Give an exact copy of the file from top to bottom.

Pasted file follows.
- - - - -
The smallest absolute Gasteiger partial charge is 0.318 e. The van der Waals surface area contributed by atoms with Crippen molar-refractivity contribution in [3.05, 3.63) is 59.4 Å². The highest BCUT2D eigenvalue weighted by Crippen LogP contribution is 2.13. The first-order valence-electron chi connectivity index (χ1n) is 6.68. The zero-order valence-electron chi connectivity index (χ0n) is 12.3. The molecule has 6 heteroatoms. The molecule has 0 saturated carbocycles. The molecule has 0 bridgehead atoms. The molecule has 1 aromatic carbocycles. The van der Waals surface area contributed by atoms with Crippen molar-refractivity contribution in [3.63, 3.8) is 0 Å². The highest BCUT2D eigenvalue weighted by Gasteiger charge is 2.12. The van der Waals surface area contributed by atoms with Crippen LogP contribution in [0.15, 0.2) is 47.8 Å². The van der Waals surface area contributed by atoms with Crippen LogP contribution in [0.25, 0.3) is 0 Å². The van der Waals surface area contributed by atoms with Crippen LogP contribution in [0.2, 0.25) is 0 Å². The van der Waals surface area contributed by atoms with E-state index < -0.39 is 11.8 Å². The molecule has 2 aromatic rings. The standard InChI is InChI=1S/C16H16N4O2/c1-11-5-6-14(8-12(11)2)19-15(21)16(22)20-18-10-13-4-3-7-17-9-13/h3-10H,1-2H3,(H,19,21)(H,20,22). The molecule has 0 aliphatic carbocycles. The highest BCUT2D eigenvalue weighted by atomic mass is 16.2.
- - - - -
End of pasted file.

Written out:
The smallest absolute Gasteiger partial charge is 0.318 e. The van der Waals surface area contributed by atoms with Crippen molar-refractivity contribution in [3.05, 3.63) is 59.4 Å². The highest BCUT2D eigenvalue weighted by Crippen LogP contribution is 2.13. The first-order valence-electron chi connectivity index (χ1n) is 6.68. The zero-order valence-electron chi connectivity index (χ0n) is 12.3. The molecule has 6 heteroatoms. The molecule has 0 saturated carbocycles. The molecule has 0 bridgehead atoms. The molecule has 1 aromatic carbocycles. The van der Waals surface area contributed by atoms with Crippen molar-refractivity contribution in [3.63, 3.8) is 0 Å². The highest BCUT2D eigenvalue weighted by Gasteiger charge is 2.12. The van der Waals surface area contributed by atoms with Crippen LogP contribution in [0.15, 0.2) is 47.8 Å². The van der Waals surface area contributed by atoms with Crippen LogP contribution in [0.25, 0.3) is 0 Å². The van der Waals surface area contributed by atoms with Crippen LogP contribution in [0.2, 0.25) is 0 Å². The van der Waals surface area contributed by atoms with E-state index < -0.39 is 11.8 Å². The molecule has 2 aromatic rings. The standard InChI is InChI=1S/C16H16N4O2/c1-11-5-6-14(8-12(11)2)19-15(21)16(22)20-18-10-13-4-3-7-17-9-13/h3-10H,1-2H3,(H,19,21)(H,20,22). The molecule has 0 aliphatic carbocycles. The highest BCUT2D eigenvalue weighted by atomic mass is 16.2.